MIGHTY MOVIES

There’s a ‘Sonic the Hedgehog’ movie…and we’re speechless?

A trailer dropped today for a Sonic the Hedgehog film and honestly I don’t know how to feel about it.

The Lego film proved that anything is on the table with regards to nostalgia and storytelling. There’s no reason not to make a Sonic the Hedgehog film — 9/10 90’s kids agree that game was radical — and yet…I just don’t know if these guys can pull this one off.

Check out the trailer — and then let’s discuss.


https://www.youtube.com/watch?v=FvvZaBf9QQI
Sonic The Hedgehog (2019) – Official Trailer – Paramount Pictures

www.youtube.com

Watch the trailer:

Now, the best thing they did was use Coolio’s Gangsta’s Paradise in this trailer. Coolio was both a firefighter and a crack addict and this song evokes that exact combination. It always has. It always will. When Gangsta’s Paradise plays, sh** is about to go down (which reminds me: who else was today old when they learned that there’s an entire Sonic fetish subculture? Don’t look into it at work).

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The film is a live-action adventure comedy about Sonic and his new human friend Tom Wachowski (played by Cyclops James Marsden, the hero gets Jody’d in every film he’s in) as they take on Jim Carrey’s Dr. Robotnik.

In the trailer, our fast friend captures the attention of the U.S. military when he causes an energy surge that knocks out power across the entire Pacific Northwest. They team up with Dr. Robotnik to track down the little fella, presumably unaware that Robotnik is one of the most notorious 90s villains out there.

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You can’t trust anyone with a mustache, but I wouldn’t expect a room full of brass to understand that.

Sonic the Hedgehog premieres on Nov. 8, 2019.

MIGHTY CULTURE

This is Hollywood’s deadliest action star

Hollywood is really, really good at killing the bad guys. And even though they haven’t quite gotten to ISIS just yet, there is a trail of bloody, dismembered evil in the wake of action stars like Jason Statham, Sylvester Stallone, and everyone else who may have been considered for a part in The Expendables.

Despite Hot Shots! Part Deux and Charlie Sheen’s claim to the contrary, there is an undisputed number one deadliest action star in the annals of Hollywood military history. That title goes to the Terminator: Arnold Schwarzenegger.


5 best/worst Christmas movies with questionable military plotlines

Who was also in the Expendables. Three times.

(Lionsgate)

Big Data is back to settle the debates about everything we love. Just like the time a statistical analysis settled who was the best general in history, another data enthusiast set out to determine who was the deadliest onscreen action star in cinema history.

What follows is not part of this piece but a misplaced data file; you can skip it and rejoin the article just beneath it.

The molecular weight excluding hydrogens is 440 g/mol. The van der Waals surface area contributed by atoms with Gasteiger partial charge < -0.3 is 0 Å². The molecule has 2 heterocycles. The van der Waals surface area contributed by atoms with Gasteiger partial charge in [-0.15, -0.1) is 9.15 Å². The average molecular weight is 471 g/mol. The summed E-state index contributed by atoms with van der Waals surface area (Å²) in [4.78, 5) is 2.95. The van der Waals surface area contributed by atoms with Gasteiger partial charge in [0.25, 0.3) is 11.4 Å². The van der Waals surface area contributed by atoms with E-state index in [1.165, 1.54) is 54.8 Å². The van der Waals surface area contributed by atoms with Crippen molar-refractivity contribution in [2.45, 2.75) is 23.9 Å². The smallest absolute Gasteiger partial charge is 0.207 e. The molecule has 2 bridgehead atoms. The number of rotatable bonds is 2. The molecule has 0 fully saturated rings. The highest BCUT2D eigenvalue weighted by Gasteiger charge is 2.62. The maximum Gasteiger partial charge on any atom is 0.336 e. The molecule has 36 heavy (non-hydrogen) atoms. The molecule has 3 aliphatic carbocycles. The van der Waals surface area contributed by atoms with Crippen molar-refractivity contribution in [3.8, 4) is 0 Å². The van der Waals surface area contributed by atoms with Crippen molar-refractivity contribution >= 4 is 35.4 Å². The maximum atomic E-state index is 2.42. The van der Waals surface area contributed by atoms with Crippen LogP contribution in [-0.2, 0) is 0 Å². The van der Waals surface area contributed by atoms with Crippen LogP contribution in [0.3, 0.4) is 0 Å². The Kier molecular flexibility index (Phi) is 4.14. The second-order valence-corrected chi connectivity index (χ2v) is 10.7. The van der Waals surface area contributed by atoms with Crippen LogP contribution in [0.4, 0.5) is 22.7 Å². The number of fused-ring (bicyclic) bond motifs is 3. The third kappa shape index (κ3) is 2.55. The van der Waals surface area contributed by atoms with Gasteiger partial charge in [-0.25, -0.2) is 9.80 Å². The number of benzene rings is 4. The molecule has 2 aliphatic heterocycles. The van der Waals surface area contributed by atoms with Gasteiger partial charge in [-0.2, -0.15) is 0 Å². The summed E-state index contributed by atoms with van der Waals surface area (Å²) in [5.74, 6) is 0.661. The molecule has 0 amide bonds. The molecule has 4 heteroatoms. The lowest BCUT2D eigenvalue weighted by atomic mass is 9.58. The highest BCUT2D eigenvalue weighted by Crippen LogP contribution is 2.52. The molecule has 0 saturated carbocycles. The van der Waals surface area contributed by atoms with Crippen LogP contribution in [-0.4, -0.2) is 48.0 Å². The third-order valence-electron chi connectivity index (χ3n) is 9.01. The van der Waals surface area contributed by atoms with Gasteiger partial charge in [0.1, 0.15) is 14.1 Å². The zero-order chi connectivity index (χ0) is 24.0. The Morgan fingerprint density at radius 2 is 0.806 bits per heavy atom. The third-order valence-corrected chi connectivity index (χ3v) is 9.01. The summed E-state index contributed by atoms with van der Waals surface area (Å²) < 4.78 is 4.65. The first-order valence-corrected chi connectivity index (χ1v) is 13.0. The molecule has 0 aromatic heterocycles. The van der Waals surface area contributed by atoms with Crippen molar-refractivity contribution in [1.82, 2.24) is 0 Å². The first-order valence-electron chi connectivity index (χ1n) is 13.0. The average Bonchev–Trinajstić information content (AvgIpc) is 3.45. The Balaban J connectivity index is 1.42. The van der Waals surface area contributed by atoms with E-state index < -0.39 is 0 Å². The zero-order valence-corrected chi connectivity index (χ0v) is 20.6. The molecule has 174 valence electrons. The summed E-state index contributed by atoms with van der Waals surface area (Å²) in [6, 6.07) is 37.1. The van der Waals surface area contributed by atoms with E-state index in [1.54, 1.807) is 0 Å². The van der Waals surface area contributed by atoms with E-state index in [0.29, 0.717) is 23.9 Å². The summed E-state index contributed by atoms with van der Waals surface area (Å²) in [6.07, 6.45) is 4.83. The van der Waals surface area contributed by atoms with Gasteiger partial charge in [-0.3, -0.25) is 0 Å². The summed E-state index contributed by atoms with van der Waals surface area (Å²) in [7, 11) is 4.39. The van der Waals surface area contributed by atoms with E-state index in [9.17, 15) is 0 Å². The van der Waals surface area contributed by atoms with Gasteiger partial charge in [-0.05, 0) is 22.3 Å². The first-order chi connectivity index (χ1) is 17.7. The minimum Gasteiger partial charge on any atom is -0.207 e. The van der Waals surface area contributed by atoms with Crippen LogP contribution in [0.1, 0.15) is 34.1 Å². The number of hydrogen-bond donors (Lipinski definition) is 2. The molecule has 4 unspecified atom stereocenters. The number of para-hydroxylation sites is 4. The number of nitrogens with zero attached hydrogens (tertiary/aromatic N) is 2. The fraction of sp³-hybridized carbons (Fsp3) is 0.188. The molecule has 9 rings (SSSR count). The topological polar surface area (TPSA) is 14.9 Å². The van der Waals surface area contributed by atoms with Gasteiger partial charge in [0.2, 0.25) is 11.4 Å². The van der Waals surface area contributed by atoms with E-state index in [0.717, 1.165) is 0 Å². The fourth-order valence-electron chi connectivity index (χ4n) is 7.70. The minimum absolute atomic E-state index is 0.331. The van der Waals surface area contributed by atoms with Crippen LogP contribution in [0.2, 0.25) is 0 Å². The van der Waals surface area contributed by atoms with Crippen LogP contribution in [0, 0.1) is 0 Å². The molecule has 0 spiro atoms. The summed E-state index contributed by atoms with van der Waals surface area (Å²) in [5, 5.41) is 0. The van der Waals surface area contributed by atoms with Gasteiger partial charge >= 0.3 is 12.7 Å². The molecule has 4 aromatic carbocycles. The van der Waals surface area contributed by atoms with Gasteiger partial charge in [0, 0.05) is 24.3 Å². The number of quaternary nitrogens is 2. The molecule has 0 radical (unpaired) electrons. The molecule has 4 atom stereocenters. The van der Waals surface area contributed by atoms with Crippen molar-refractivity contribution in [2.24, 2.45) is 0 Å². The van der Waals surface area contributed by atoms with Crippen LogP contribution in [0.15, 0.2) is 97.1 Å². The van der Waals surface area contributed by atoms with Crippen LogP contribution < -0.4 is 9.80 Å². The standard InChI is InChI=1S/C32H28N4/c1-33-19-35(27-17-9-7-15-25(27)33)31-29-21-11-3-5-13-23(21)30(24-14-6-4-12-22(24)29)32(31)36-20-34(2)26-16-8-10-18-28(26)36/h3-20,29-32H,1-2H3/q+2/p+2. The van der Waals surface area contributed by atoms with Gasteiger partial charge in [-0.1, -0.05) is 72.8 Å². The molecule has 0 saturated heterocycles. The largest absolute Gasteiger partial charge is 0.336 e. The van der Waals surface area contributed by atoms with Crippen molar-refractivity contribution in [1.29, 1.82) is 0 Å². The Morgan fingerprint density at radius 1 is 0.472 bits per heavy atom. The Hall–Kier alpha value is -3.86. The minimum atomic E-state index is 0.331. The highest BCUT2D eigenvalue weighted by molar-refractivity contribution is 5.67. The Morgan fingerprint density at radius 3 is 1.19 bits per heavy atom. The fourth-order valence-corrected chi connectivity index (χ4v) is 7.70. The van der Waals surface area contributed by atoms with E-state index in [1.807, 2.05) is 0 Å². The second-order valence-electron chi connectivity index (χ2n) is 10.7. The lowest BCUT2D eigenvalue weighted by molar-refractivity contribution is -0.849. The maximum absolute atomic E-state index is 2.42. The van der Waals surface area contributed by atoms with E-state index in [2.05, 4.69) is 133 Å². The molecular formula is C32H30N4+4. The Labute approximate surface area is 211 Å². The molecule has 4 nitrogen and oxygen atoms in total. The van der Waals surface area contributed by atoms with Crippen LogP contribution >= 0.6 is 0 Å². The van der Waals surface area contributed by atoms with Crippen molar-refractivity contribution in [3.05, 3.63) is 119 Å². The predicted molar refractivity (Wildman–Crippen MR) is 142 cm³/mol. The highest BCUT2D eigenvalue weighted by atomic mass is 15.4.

Granted, this is before the Expendables 3 and the newest Rambo movie, but unless Rambo kills an entire Colombian drug cartel (which I admit, he might), the winner should still be pretty clear.

Randal Olson, a data scientist at Life Epigenetics, merges cutting edge epigenetics research with advanced machine learning methods to improve life expectancy predictions. He put data collected from MovieBodyCounts.com to put together data visualizations for the deadliest action heroes. At the top, was the star of Predator, Total Recall, and my personal favorite, True Lies.

5 best/worst Christmas movies with questionable military plotlines

Thank you, sir.

As of Olson’s 2013 writing, Arnold was at the top of the list with 369 kills. His highest single movie record came in Commando where in the final island scene alone, he managed to off 74 guys, mostly using firearms but featuring the best use of a toolshed. Hey, Alyssa Milano ain’t gonna rescue herself.

Of the 200 actors listed in the data, the top ten include Chow Yun-Fat in second, Sylvester Stallone in third, and then Dolph Lundgren (thanks, Punisher!), Clint Eastwood, Nic Cage, Jet Li, Clive Owen, and Wesley Snipes. In fourth place comes Tomisaburo Wakayama, who got 150 of his 266 onscreen kills in a single movie, 1974’s Lone Wolf and Cub: White Heaven in Hell.

5 best/worst Christmas movies with questionable military plotlines

The top 25 deadliest actors, visualized.

(Randal Olson)

Olson notes that the deadliest woman onscreen is Uma Thurman, who has 77 kills because remember: the Crazy 88s only had 40 members.

MIGHTY MOVIES

Check out amazing DCS World recreation of ‘Top Gun: Maverick’ trailer

A few weeks ago I posted a video by DCS player Forest Rat who recreated the aerial scenes in the very first minutes of “Top Gun” (when the two F-14s piloted by Mav and Goose and Cougar and Merlin are vectored by the aircraft carrier to intercept the incoming aircraft that will turn out to be MiG-28s) using the famous Digital Combat Simulator World combat flight simulator.

Forest Rat did it again.

This time he’s recreated the first official trailer for “Top Gun: Maverick”, the sequel of the original 1980s blockbuster that will hit theaters in June 2020, released on Jul. 18, 2019.


Once again, some details are not exactly the same as the trailer, but the work Forest Rat has done is remarkable and shows the realism that DCS world is able to offer.